Science and Technology

Bee pollinating flower / Photo: Jon Sullivan, Creative Commons

Stanford research links malnutrition and pollination

Researchers with the Natural Capital Project discover micronutrient deficiencies are three times as likely to occur in areas dependent upon pollinating insects.


Gel-like padding being developed by a Stanford Bio-X team could help cells survive injection and heal spinal cord injuries

A team of Bio-X scientists is developing a gel to help protect cells from the trauma of being injected into an injury site. The work could help speed cell-based therapies for spinal cord injuries and other types of damage.


Illustration of a brain with different-colored regions /Photo: Wandell Lab

Stanford scientists track the rise and fall of brain volume throughout life

Stanford scientists have shown how the brain changes throughout life, and created a standard curve that can be used to assess whether patients are maturing and aging normally. This resource could help diagnose or monitor people with mental health conditions, learning delays or other diseases.


Portrait of Christina Smolke in lab / Photo: L.A. Cicero

Stanford bioengineers develop a toolkit for designing more successful synthetic molecules

Synthetic molecules hold great potential for revealing key processes that occur in cells. Associate Professor Christina Smolke introduces a computer model that could provide better blueprints for building synthetic genetic tools.


Lions at the San Francisco Zoo/ Photo: Norbert von der Groeben

Stanford students ease life in the zoo

A dozen Stanford sophomores have designed ways to enrich the lives of the giraffe, lions and kinkajou at the San Francisco Zoo.  Video


fracking rig / Tim Hurst/Creative Commons

Stanford-led study assesses the environmental costs and benefits of fracking

Rising supplies of natural gas could benefit the environment by replacing coal as a fuel for electricity, but hydraulic fracturing poses dangers for people living near the wells, a new analysis finds.


Karl Deisseroth / L.A. Cicero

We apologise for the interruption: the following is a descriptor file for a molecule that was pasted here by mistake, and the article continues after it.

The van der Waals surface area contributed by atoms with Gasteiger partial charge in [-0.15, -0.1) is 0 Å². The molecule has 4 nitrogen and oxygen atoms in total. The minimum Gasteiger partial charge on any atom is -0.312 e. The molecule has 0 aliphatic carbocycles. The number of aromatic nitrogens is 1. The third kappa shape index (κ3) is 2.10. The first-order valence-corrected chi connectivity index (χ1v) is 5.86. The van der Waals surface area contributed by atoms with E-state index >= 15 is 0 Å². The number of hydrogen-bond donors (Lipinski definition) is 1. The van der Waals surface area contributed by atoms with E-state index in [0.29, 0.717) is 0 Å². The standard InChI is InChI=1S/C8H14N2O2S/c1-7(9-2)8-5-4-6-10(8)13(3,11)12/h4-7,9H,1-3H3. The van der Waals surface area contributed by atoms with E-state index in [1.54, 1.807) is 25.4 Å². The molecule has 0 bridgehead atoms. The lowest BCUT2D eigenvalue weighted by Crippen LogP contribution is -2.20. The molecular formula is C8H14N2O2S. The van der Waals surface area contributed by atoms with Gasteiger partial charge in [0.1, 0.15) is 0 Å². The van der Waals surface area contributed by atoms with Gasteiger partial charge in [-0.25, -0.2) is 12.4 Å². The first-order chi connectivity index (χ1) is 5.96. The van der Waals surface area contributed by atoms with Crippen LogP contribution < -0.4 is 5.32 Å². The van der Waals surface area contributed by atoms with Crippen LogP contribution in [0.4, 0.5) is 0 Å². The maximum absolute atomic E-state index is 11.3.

Stanford's Karl Deisseroth wins Keio Prize

The medical science prize is awarded for his work in optogenetics – using light to control the activity of the brain. The technique is used to understand the brain's wiring and to unravel behavior.


Robert T. Schimke / Courtesy Schimke Family

Stanford Professor Robert Schimke, a pioneer in biomedical sciences, dies at 81

Robert Schimke, professor emeritus of biology, discovered several key cellular mechanisms, including gene amplification, which has become a foundation of cancer research and drug development. After a traumatic accident, he became an accomplished painter.


palladium nanocubes viewed through a transmission electron microscope / Dionne Group

Stanford engineers help describe key mechanism in energy and information storage

By observing how hydrogen is absorbed into individual palladium nanocubes, Stanford materials scientists have detailed a key step in storing energy and information in nanomaterials. The work could inform research that leads to longer-lasting batteries or higher-capacity memory devices.


Tinamus major bird / Daniel Karp

Diversified farming practices might preserve evolutionary diversity of wildlife, say Stanford and Berkeley biologists

A long-term study in Costa Rica has revealed that habitat destruction significantly reduces the incidence of evolutionarily distinct species.


Brian Wandell portrait / Photo: L.A. Cicero

Stanford scientists map white matter connections within the human brain

Roughly 100 trillion connections between neurons allow the brain to function. Psychology Professor Brian Wandell's group has devised a better technique for mapping these connections. 


Tiny radio-on-a-chip resting on a penny/Photo: Courtesy of Amin Arbabian

Stanford engineers aim to connect the world with ant-sized radios

Costing just pennies to make, tiny radios-on-a-chip are designed to serve as controllers or sensors for the 'Internet of Things.'  Video


squared diamondoids and rounded buckyballs are joined to create buckydiamondoids / Manoharan Lab/Stanford University

Buckyballs and diamondoids join forces in tiny electronic gadget from Stanford and SLAC

Scientists craft two exotic forms of carbon into a molecule for steering electron flow.


wheat fields in Guangxi, China / Hector Garcia/Creative Commons

New farming practices can increase yields and lower pollution in China, Stanford study shows

An integrated approach to managing soil and crops could help meet the demand of rapidly rising population while reducing greenhouse gases that drive climate change.


brain molecules

Stanford scientists reveal complexity in the brain's wiring diagram

A Stanford Bio-X team found that the brain's wiring is more dynamic than expected – one set of neural wires can trigger different reactions, depending on how it fires.